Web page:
Inspiration and support to live your healthiest life.
I'm a peanut butter addict, and I'm not ashamed to admit it. This month—being "National Peanut Month"—seems a good time to confess my love for peanuts and peanut butter. I'm not sure if it's genetic or not, but my granddad, dad, sister and brother share my fondness for all things peanutty.
Decades before anyone ever heard of making peanut butter–flavored ice creams, my dad would end his day by eating a bowl of vanilla ice cream topped with a spoonful of peanut butter. While others thought this looked gross, I quickly became a fan.
My dad's dad taught us to love a mixture of peanut butter, butter and honey spread on toast or, even better, on homemade biscuits. For lunch, I favored the classic Southern treat of peanut butter and banana sandwich (I always preferred bananas to jelly), not to mention favorite snacks like peanut butter on Ritz or Saltine crackers, peanut butter and raisins on celery (ants on a log) and peanut butter on apple slices.
Later in life, I came to know and love peanut sauces on Thai food, and I discovered a new lunch favorite for my kids: a peanut butter and strawberry wrap. Because I like to start my day with a little protein, I sometimes spread peanut butter on waffles, crepes or pancakes, instead of using butter and syrup.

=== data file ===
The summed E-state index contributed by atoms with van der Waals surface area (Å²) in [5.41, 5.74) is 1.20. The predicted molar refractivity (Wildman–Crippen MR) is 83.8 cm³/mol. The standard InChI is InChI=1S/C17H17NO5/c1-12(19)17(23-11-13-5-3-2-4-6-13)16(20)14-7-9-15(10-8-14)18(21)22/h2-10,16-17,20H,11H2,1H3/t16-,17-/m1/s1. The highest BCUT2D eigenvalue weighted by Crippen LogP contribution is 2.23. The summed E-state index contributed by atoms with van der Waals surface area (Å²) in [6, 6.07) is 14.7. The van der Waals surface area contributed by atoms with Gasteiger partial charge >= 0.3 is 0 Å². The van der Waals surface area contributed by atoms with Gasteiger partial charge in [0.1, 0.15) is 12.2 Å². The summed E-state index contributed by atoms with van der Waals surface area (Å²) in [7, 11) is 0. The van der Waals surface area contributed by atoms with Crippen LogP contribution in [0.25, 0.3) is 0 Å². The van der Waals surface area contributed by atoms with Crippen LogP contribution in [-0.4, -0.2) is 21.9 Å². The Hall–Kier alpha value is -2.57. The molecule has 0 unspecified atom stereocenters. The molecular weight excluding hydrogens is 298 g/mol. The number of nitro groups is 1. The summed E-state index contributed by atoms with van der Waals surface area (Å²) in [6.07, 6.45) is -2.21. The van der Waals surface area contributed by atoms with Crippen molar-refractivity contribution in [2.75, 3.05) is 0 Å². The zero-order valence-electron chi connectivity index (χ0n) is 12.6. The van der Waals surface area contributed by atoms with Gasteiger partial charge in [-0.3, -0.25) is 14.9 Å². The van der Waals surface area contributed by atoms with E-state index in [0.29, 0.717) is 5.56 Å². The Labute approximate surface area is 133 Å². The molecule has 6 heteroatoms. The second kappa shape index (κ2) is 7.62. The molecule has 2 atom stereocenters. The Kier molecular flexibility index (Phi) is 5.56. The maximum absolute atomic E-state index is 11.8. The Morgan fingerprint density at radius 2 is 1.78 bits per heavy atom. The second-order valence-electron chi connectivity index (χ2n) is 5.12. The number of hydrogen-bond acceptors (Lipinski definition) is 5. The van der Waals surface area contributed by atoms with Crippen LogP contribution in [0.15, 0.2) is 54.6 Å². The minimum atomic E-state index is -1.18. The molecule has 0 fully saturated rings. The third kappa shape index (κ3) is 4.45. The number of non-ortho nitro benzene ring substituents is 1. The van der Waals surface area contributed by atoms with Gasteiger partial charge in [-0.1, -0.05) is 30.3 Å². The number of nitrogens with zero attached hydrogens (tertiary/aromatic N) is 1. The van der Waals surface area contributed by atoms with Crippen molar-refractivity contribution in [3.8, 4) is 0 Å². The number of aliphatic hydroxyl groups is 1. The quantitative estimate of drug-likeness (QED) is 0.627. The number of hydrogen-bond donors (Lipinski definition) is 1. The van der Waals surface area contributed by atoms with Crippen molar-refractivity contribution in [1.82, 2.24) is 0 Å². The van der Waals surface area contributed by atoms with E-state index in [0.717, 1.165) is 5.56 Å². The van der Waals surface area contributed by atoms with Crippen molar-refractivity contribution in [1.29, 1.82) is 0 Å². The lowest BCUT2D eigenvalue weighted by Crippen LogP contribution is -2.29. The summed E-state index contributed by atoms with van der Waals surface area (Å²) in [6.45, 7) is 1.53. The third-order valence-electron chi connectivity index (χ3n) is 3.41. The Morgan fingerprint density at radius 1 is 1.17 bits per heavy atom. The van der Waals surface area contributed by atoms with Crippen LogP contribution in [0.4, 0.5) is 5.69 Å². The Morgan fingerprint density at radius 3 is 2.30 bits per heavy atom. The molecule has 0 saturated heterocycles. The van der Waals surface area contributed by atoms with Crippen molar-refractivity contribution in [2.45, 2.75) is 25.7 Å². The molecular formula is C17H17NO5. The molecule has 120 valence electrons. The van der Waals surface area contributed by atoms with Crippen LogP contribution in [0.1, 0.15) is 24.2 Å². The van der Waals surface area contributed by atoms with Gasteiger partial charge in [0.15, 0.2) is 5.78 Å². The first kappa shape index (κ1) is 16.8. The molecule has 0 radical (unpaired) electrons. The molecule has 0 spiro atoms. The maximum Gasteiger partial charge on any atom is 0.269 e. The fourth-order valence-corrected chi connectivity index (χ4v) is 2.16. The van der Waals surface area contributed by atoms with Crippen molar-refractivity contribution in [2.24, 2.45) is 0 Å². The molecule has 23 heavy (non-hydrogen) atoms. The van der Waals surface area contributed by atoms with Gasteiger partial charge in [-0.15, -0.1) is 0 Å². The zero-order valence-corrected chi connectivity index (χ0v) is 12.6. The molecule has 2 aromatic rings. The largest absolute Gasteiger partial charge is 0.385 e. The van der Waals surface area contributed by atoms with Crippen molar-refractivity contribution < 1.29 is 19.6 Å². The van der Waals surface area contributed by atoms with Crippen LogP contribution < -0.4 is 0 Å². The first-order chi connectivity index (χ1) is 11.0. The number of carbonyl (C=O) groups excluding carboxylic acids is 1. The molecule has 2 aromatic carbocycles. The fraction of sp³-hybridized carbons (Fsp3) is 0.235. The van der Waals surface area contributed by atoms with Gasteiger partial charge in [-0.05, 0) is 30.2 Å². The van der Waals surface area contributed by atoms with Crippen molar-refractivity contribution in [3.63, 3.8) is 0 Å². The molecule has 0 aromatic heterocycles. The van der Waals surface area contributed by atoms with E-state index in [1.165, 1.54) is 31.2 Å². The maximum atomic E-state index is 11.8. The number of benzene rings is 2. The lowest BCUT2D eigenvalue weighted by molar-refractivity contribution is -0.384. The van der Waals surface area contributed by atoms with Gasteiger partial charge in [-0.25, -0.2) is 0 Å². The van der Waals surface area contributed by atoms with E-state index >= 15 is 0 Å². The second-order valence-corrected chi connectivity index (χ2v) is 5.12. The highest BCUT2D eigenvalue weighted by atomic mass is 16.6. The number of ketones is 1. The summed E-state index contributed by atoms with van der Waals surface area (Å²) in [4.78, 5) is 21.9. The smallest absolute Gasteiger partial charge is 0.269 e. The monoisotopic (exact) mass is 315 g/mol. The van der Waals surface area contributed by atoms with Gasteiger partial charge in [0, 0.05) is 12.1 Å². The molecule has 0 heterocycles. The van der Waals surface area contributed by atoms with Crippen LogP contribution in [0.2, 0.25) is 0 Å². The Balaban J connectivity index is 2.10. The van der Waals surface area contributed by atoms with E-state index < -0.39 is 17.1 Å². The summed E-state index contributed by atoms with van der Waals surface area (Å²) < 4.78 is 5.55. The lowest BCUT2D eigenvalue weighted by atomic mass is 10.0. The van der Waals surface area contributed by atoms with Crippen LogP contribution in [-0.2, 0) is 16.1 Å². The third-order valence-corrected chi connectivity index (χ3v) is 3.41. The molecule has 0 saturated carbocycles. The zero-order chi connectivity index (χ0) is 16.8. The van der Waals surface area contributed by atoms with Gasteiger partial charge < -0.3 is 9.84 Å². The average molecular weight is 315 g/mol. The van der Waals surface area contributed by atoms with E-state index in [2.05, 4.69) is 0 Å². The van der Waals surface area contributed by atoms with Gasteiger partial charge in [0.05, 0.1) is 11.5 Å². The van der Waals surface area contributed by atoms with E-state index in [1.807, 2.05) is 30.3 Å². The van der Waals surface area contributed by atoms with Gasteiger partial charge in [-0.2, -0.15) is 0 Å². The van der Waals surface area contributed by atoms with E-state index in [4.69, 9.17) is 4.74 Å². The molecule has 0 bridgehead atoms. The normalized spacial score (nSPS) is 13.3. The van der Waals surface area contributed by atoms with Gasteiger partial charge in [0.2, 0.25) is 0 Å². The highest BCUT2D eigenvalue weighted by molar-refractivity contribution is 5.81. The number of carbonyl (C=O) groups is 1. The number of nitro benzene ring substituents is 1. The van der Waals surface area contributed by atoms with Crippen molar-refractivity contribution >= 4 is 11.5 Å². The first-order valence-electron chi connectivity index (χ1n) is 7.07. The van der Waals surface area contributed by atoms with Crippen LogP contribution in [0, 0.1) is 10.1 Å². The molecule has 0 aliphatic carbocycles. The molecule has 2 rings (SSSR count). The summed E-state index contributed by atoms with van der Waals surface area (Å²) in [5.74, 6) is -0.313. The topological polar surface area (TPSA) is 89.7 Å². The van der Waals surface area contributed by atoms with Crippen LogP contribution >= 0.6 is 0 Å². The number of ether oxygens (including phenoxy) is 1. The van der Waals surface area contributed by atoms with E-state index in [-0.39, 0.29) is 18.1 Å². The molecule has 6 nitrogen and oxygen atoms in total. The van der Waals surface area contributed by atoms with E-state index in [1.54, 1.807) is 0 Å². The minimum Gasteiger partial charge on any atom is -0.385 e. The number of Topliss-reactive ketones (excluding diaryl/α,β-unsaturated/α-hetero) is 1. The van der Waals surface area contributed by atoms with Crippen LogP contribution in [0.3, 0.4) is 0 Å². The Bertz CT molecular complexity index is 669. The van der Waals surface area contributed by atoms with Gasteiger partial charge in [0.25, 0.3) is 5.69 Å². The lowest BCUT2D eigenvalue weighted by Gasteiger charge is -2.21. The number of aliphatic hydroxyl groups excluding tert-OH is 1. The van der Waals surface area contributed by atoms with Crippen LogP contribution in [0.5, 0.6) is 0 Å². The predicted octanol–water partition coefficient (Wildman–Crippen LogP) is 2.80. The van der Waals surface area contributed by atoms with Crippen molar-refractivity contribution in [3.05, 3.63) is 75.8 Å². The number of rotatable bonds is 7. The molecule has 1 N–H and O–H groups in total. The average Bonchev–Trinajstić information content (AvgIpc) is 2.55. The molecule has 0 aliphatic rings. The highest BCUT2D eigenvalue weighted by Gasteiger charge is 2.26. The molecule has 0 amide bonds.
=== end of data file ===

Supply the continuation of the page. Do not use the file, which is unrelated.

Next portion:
Last but not least, you will almost always find a big container of assorted nuts on my counter, including the lowly, but delicious, peanut (which is a really legume or ground nut, rather than a tree nut—but they're all good).
So, it's out in the open … I clearly have a problem. Or do I?
If so, I'm not alone. Americans eat an average of more than six pounds annually. (I'm sure I eat enough to make up for several Americans with peanut allergies.)
Maybe we're on to something. Peanuts, like all nuts, can be part of a healthy diet and may even help with weight management because of their nutritional density. They may also help reduce your risk of certain cancers. Peanuts and peanut butter contain lots of protein, fiber, mostly healthy fats and more than 30 essential vitamins and nutrients. They provide significant amounts of vitamins, including niacin, folate, panothenic acid, thiamin, riboflavin, choline, vitamin E and vitamin B6. You'll also get plenty of minerals, including calcium, magnesium, phosphorus, potassium, zinc, iron, copper, manganese and selenium.
Unfortunately, peanuts are calorie-dense, as well as nutrient-dense, so it's best to limit nuts and nut spreads to a reasonable serving. A small handful of nuts is usually ample. Peanut butter often has added sugars, so it's even more important to watch serving size. An average serving of peanut butter is 2 tablespoons, which has about 188 calories. Moderation is key. To satisfy my daily craving, I often eat a graham cracker after lunch spread with a tablespoon or less of peanut butter.
How about you? Do you love the lowly peanut? How do you like to eat it and how do you keep from consuming too much?